Fayetteville Technical Community College (FTCC) is a leading example of the success educational institutions can achieve by comprehensively integrating labor market data into their decision-making. FTCC uses the complete spectrum of Emsi products to bring labor market data to bear on its work, starting with the Economic Impact Study several years ago and quickly adding Career Coach (as we wrote in part one last week). In the second of three parts, we examine how Analyst, job postings, and the Gap Analysis Report have helped FTCC succeed as an example of comprehensive data use. Download the complete study in PDF form here.
Using Analyst for Program Review and More
According to President Dr. Larry Keen, FTCC initially took an interest in Analyst because of how important Career Coach had become to its operations. “We’ve moved Career Coach into the decision processes throughout the college. Subsequently we started thinking: ‘If Career Coach is good for that, the question is whether we are doing the right things to serve our community.’ ” Asking those questions led Dr. Keen, along with members of his staff, faculty, and administrative team, to consider how Emsi’s other products could help.
Armed with funds from a multi-college grant, FTCC acquired Analyst and discovered that it filled a need the college had felt for some time: the need for complete, reliable data. Using the tool to gather data on relationships between the college’s programs and local occupations, the college’s planning council “created a useful data table that reported which occupations, which jobs, and which college training programs correlated directly to those jobs,” said Carl Mitchell, FTCC’s VP of Human Resources/Workforce Development and Institutional Effectiveness. “The data showed significant potential for increased job opportunities in the local area. More importantly, the data showed which jobs were going to remain stable and which ones showed likelihood of declining. That data was powerful for strategic planning purposes.”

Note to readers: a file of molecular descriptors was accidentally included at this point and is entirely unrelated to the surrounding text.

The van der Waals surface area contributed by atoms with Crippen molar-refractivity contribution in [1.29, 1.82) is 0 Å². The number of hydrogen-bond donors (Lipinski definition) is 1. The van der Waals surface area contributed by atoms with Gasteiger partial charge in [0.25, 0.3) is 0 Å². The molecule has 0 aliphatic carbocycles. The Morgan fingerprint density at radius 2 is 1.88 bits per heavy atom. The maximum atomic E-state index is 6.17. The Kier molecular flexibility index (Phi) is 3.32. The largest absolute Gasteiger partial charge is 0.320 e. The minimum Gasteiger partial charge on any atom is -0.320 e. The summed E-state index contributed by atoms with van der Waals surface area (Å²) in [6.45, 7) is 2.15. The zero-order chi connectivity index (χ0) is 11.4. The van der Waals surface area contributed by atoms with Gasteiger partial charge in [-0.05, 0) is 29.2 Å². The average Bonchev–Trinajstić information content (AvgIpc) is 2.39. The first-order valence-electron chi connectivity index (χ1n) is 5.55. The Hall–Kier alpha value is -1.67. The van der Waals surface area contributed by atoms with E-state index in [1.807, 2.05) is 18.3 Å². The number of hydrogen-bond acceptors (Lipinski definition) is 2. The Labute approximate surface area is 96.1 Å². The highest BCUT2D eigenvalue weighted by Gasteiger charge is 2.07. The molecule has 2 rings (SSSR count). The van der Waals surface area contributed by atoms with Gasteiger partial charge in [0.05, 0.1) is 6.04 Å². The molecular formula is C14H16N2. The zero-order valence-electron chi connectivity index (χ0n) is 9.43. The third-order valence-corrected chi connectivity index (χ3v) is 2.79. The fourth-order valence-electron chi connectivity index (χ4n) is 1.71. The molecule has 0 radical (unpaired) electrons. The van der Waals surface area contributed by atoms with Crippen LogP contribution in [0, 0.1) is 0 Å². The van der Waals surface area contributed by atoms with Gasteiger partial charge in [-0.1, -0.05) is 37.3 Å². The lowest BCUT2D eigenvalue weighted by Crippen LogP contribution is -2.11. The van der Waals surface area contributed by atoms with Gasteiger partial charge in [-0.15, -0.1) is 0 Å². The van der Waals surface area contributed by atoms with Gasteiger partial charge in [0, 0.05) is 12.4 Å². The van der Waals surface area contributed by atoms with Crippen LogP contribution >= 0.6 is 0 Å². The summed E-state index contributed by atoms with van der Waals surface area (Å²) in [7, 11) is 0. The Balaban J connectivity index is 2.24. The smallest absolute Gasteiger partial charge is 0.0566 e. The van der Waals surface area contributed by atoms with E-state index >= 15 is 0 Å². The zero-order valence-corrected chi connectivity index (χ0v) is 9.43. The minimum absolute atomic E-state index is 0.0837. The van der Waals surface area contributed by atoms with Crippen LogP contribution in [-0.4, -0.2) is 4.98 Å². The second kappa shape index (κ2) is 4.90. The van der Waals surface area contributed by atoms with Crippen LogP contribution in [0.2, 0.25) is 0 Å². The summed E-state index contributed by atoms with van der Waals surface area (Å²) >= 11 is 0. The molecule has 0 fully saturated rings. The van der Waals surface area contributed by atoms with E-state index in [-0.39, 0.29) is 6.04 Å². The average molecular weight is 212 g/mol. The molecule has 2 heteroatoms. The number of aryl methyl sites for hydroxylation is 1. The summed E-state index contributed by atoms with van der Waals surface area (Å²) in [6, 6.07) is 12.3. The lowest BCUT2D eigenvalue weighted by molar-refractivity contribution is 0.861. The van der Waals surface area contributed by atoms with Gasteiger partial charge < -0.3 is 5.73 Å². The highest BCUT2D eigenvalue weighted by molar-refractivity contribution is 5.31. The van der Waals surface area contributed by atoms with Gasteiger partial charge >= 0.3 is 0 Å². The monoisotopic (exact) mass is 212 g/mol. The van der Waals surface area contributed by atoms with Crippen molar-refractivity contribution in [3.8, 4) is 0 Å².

The college’s previous means of gathering data were frustrating and often inefficient. “Program reviews were too brief, didn’t go into enough detail, and programs had to dig through paper files and records to get to data,” Mitchell reported. But with Analyst, access to quick and reliable data became possible.
Senior Vice President Dr. Dave Brand recognized that good, thorough data was key to making program review decisions, and so he charged the Institutional Effectiveness Office to produce the data electronically and include it in the program reviews prior to releasing the template to faculty and department advisors. “Programs have to analyze the data and project growth and their equipment needs,” he said. “They can see what the growth projection is for up to 10 years in the future. They can compare those projections for job growth against how many graduates their programs are producing to meet that expected demand.”
“Emsi was a good part of us being able to respond to Dr. Brand’s request,” Mitchell said. “Now when the program review template is released, several years of historical data for each program are already included in the plan when they receive it. The faculty and staff greatly appreciate the data being preloaded in their program reviews.”
Being Proactive With the Gap Analysis Report
In addition to the extensive data it gets from Analyst, FTCC is now also using Emsi’s Gap Analysis Report to make better program management decisions. “We began using the Gap Analysis Report for each program,” Keen said. “Program supervisors get a document that speaks specifically to their program. It really helps them with the planning process, knowing what they’re talking about for future job projections and what changes are needed to match graduations from their programs to meet that demand.”
FTCC has discovered that making program decisions demands quality data, data that has enough credibility to support large-scale strategies. This data also supports decisions about where FTCC should expand, as well as the areas not likely to grow in the future. As Brand pointed out: “It’s hard to start a program or expand a program when you don’t know for sure if there is a need for it. The fact that those numbers [from the Gap Analysis Report] are there adds a level of credibility for us.”